1960 Chevrolet Impala Build - Fabrication (Part 1)

Josh Leatherwood Dec 22 2017

If you’ve been following the RKM Performance Center’s 1960 Impala build, you probably know it’s been well over a year since we’ve provided an in-depth look at the project. The reasoning behind that relative silence is simple. For starters, a build this intense takes a lot of planning, preparation and labor.  Additionally, as you can see in our Custom Builds articles, we’ve been fortunate enough to have to balance a full plate of additional projects. But alas, the wait is finally over, and here we are to, as we said at the end of the Deconstruction piece, dive right in to the fab process!


Planning this Chevy’s rebirth has been an epic challenge. Keep in mind, we’re not dealing with the kind of aftermarket support that’s enjoyed by names like Camaro or Chevelle. All the parts we’re sourcing for this car have to be either some form of original, extensively searched for, or flat out fabricated. Then, of course, we must get approval from the project’s owner to proceed with any added expense the results of those states generate. A perfect example is this classic’s massive quarter panels. After much research, we found a company that stamps replacements. However, after a bit more research, we discovered that, unfortunately, that same company had accidentally cracked its dies. So, we ended up fabricating custom quarters out of patch panels. More on that later.


When a car is this far gone, it’s always a sound idea to shore up the good metal before cutting out the rot. After all, at varying points during the fab process, we will be removing and replacing significant parts of the body’s structure. That meant the Fabrication phase began with this Chevy’s solid firewall and toe boards. And, quite honestly, the firewall and toe boards were so good that a little patching and cleaning was the only thing needed. Since this is a custom build, a smoothed firewall was always part of the plan. That said, a quick check of the pictures reveals that we aren’t entirely finished, as we still have to cap the car’s frame mounts.

Since we we’re working on the front of this Chevy, we decided to go ahead and round things out by cleaning up the windshield channel and mending the car’s severely rusted A-pillars. Like every repair and modification done to this Impala, that involved hours of metal shaping and precise butt-welding; with the only exceptions being where the factory called for overlaps.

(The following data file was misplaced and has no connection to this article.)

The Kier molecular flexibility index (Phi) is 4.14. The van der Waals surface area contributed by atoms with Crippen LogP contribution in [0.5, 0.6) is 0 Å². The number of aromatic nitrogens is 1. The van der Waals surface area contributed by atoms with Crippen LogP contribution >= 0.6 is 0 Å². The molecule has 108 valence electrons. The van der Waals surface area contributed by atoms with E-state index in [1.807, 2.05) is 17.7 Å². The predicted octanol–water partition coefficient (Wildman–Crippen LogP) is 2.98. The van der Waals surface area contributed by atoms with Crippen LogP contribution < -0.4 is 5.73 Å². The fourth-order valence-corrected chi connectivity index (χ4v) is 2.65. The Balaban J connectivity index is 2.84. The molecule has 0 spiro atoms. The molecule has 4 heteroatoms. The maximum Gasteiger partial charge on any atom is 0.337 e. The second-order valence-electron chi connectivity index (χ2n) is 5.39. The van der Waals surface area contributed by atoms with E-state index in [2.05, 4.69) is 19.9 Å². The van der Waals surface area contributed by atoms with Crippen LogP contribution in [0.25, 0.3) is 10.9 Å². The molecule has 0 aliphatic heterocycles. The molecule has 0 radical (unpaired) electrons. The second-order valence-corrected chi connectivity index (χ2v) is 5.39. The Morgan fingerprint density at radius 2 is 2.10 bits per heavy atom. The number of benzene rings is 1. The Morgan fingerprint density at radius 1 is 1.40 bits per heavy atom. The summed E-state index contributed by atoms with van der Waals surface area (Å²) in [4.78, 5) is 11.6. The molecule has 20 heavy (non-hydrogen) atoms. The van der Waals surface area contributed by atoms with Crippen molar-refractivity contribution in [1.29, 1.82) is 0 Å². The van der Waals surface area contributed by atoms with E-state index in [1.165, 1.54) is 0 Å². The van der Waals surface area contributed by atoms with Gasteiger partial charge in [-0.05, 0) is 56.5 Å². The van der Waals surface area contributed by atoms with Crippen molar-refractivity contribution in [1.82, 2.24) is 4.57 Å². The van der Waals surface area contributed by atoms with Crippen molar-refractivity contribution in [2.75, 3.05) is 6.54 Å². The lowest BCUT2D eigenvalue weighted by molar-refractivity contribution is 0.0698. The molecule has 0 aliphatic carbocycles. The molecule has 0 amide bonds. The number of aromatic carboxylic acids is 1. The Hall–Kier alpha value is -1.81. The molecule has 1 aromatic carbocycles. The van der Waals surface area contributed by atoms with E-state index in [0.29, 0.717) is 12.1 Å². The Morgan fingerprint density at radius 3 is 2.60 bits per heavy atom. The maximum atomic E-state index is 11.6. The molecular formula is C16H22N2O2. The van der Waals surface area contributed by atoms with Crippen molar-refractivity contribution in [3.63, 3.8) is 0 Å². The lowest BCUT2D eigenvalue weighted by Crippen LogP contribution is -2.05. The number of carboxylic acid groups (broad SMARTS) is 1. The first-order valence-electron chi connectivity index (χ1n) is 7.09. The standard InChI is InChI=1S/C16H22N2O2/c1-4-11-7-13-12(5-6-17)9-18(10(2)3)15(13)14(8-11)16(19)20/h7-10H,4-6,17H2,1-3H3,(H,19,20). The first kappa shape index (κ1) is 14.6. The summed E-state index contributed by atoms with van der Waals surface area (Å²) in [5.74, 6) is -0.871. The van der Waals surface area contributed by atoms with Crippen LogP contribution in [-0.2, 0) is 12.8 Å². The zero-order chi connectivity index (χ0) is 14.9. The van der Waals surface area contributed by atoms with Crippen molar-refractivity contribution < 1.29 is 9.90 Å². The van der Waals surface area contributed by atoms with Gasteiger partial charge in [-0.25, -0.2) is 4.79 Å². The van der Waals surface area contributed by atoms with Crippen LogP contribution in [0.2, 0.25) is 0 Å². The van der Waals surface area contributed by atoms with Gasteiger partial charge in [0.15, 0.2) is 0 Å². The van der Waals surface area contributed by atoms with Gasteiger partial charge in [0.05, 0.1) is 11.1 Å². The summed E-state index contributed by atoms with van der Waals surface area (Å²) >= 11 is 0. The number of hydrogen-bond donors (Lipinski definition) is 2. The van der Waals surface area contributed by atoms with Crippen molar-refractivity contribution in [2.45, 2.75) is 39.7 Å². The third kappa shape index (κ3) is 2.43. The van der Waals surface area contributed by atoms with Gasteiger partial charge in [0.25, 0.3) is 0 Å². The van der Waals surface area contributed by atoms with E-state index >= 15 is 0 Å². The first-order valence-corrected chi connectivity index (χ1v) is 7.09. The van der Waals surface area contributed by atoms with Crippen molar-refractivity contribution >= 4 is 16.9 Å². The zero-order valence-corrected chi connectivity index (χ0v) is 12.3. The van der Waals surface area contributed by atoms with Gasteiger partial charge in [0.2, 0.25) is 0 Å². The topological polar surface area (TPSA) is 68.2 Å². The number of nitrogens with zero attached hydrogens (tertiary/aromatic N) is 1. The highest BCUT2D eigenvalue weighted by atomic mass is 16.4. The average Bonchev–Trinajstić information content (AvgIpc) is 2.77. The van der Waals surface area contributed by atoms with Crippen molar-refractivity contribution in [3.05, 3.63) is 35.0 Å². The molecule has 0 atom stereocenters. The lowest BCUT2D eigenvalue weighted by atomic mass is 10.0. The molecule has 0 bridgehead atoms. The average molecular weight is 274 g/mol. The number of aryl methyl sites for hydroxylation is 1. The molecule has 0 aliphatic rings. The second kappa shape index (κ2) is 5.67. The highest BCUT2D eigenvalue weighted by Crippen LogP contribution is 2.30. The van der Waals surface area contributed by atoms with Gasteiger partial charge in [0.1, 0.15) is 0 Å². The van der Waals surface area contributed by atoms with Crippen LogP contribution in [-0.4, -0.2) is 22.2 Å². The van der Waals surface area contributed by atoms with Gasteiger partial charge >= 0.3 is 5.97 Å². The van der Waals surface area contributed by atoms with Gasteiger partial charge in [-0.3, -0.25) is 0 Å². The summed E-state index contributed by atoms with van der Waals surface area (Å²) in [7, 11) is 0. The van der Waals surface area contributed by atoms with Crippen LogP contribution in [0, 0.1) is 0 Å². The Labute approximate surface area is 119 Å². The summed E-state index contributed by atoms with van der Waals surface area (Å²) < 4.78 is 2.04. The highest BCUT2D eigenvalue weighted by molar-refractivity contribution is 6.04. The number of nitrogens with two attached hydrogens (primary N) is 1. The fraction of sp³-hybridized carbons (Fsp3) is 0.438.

Floorpans are a common place to find cancer in any old ride, and this Impala is no exception. In fact, it proves the rule, as the floors were so rotted that we could easily push our fingers through the metal. Like the aforementioned firewall, the transmission tunnel was especially clean and salvageable, but that’s where the good fortune ended. Optimism abounded about saving at least some of the original pans, but after a day of chipping rust, our worst fears were confirmed. Not only was the floor gone, the rust was also beginning to eat the car’s outer and inner rockers, seriously compromising the body’s structure. But that’s a thought for the next paragraph, so let’s keep talking about pans. After welding in some temporary spider braces at this Chevy’s doors, we eventually installed a brand new floor. However, as pretty as those pans are, they’ll meet the saw before the end of our project. Why, you ask? Because that’s the best way to create a truly top notch restoration. We’ve installed the new pans to keep the body squared and as close to factory as possible. Then we’ll go in and make the needed modifications for our recessed engine, modern transmission and custom Roadster Shop chassis. In fact, there’s a good chance we’ll have to custom-fabricate a new transmission tunnel. But in the end, our goal is to produce a world-class pro-tourer, and this is the correct way to build the car.

Now let’s talk structure. It’s a pointless endeavor to try welding up new floorpans if you don’t have anything to weld them to. You’ll notice in our Deconstruction write-up that this Chevy’s inner and outer rockers were both severely rotted. Replacing outer rockers? Easy. Replacing inner rockers? That becomes a tricky endeavor. Most shops just take factory-spec replacement steel and seam it up the middle. That’s an okay fix, but, the industry has learned quite a bit about structure in the almost 60 years since this Impala growled off the assembly line. Since the car was originally an X-frame beast, those seamed rockers were the only side support it had; meaning, during a crash, the structure tended to fold significantly. Because safety is always a top priority at the RKM Performance Center, we wanted to find a better solution. That led to Fab Manager Darell Johnston fashioning 3.5 x 3.5-inch boxed steel into new inner rockers.

Is .88 wall steel a bit of overkill? Maybe, maybe not. But two things are certain: 1) Structurally, this Impala is destined to be solid for decades to come. And 2) in the event of a crash, it’ll keep the occupants much safer than a traditional factory set-up. The added rigidity of boxed inner rockers also helps the integrity of the car’s profile. As you can see from our photos, the new tubes support both the firewall and the rear inner fenders thanks to custom-fabricated corner pieces. Naturally, those beams were capped with fresh outer rockers, which we trimmed and welded solid (as opposed to factory-style crimp welds). And with the car squared and adorned with outer rockers, a trimmed floor pan brace was butt-welded between the inner rockers.

Seventeen hundred words, days of labor and a nice sum of money, and we’ve just begun reviving this awesome Chevy. Join us next time as we continue the Fabrication process with the most problematic area of the car: its positively massive trunk.  

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